If the chosen manner in which crowdfunding is structured implies regulatory issues for one or more of the parties involved, the Dutch regulatory authorities will have a role in the crowdfunding structure as well. The Dutch regulatory model distinguishes prudential supervision by the Dutch Central Bank (De Nederlandsche Bank, “DCB”) from market conduct supervision by the Netherlands Authority for the Financial Markets (Stichting Autoriteit Financiële Markten, the “AFM”). The prudential supervision by DCB focuses on safeguarding the solidity of financial market parties and contributes to the stability of the financial sector. The market conduct supervision by the AFM focuses on the conduct of the financial market parties. The AFM supervises that the conduct of such parties is orderly, transparent, clear and careful.

Depending on the chosen manner in which crowdfunding is structured, the parties involved may be confronted with DCB or the AFM

3. The “10 Commandments” of crowdfunding

The regulatory regime of crowdfunding can be summarised in the following “10 Commandments”.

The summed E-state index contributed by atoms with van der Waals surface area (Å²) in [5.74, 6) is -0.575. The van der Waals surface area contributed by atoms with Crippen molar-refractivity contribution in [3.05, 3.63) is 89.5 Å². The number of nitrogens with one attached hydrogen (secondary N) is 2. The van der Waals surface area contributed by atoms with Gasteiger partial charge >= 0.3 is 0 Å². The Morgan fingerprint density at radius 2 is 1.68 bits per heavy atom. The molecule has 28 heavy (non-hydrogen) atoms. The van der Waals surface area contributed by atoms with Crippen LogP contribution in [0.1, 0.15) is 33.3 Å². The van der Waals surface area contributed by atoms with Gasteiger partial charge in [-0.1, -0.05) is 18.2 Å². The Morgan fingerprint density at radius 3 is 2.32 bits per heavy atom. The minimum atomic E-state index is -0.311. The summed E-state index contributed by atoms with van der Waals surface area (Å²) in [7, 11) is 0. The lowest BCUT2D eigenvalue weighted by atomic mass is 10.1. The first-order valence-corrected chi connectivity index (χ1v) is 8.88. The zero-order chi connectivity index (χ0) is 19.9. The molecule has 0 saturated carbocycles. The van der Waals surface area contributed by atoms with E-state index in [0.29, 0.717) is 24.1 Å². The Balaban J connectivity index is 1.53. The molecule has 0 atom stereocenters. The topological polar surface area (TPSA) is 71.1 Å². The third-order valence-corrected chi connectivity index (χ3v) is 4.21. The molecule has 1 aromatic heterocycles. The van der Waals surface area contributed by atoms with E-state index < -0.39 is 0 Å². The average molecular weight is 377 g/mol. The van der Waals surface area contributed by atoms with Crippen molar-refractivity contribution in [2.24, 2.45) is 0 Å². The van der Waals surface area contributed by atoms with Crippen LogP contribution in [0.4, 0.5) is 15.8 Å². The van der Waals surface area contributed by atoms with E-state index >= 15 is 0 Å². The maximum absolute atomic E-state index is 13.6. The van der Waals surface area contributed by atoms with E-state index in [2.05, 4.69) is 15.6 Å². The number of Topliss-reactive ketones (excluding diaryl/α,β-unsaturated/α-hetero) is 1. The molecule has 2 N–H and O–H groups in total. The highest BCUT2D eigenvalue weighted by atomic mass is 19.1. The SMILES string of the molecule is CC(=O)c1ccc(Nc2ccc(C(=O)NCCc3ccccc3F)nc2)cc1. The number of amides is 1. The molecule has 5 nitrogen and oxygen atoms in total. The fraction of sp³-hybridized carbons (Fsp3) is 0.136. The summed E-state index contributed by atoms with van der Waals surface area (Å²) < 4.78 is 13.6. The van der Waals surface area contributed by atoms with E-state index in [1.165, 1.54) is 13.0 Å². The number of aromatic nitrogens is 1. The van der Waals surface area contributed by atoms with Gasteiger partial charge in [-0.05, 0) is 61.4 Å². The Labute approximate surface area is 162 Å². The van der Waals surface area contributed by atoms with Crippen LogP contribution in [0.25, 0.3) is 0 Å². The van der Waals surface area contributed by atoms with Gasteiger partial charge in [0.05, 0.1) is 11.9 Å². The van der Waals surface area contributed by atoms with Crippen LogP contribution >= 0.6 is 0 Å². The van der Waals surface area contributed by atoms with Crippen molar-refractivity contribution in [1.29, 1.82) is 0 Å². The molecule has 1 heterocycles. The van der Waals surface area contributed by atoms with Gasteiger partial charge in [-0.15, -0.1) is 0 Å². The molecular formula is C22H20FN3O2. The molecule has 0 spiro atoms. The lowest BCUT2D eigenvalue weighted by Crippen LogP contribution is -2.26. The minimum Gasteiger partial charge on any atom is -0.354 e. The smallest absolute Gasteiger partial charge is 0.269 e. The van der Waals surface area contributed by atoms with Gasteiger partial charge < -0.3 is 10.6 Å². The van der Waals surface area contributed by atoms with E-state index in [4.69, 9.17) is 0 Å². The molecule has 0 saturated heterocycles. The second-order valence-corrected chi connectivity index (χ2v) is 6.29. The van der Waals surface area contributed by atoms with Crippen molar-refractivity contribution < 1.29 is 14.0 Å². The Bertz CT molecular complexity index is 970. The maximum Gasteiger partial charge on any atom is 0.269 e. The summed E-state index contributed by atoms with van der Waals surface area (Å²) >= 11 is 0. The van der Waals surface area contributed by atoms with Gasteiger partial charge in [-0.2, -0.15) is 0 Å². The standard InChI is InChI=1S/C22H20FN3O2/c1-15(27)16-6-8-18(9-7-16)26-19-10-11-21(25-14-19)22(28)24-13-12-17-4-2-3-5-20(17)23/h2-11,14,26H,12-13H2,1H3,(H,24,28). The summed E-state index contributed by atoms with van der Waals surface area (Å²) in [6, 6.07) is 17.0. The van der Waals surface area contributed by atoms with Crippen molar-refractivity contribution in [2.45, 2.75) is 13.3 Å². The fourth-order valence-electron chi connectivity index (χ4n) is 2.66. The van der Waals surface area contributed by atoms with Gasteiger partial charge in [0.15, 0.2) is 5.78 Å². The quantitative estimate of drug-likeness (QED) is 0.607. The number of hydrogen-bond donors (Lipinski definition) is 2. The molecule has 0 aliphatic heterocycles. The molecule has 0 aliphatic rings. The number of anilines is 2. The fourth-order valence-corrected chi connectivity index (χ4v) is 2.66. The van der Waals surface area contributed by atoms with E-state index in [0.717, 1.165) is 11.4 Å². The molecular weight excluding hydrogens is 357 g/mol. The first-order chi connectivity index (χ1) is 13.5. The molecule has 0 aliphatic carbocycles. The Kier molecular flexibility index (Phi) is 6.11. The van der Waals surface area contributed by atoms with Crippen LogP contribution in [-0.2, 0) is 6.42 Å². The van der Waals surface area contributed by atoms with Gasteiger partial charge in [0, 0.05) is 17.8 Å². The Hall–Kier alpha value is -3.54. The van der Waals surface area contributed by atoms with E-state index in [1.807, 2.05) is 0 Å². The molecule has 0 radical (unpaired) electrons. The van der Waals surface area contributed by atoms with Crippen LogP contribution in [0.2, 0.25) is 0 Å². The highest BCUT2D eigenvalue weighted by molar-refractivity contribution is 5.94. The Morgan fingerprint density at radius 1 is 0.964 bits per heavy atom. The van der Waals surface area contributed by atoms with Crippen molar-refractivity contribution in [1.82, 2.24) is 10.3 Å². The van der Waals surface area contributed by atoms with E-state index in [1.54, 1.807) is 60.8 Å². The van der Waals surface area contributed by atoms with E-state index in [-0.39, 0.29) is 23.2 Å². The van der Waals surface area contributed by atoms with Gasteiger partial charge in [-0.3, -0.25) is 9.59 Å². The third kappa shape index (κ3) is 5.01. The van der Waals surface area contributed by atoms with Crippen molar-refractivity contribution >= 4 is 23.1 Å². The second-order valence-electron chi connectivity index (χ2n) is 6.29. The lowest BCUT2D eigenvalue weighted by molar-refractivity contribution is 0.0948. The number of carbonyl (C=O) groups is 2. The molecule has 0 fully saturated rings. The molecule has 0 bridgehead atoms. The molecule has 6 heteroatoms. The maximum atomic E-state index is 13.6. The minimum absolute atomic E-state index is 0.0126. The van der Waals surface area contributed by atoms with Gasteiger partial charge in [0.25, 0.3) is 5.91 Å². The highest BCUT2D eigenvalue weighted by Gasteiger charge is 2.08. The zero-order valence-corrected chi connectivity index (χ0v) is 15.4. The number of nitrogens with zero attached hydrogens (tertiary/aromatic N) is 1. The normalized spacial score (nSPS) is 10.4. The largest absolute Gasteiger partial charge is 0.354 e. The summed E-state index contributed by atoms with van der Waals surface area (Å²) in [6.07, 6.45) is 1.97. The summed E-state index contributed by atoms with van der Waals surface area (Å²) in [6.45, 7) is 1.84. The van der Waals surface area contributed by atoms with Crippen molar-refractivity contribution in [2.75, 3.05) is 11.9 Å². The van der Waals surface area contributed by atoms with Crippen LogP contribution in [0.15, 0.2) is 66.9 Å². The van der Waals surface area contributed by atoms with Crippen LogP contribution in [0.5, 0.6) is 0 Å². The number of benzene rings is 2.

1. Thou, investor, shall not offer credit to consumers;
  2. Thou, recipient, shall not receive a loan;
  3. Thou, recipient, shall not offer securities to the public;
  4. Thou, recipient, shall not offer investment products to consumers;
  5. Thou, platform, shall not advise;
  6. Thou, platform, shall not act as intermediary;
  7. Thou, platform, shall not render payment services;
  8. Thou, platform, shall not act as bank;
  9. Thou, platform, shall not receive funds for collective investment to the benefit of the investors;
  10. Thou, platform, shall not (also) take the role of recipient or of investor.

These “10 Commandments” are described in more detail below. The applicable prohibitory or mandatory provisions under regulatory law depend on the chosen crowdfunding structure. We emphasize that this does not provide a comprehensive overview of all regulatory provisions that may be applicable.

3.1 “Commandment 1”: Investors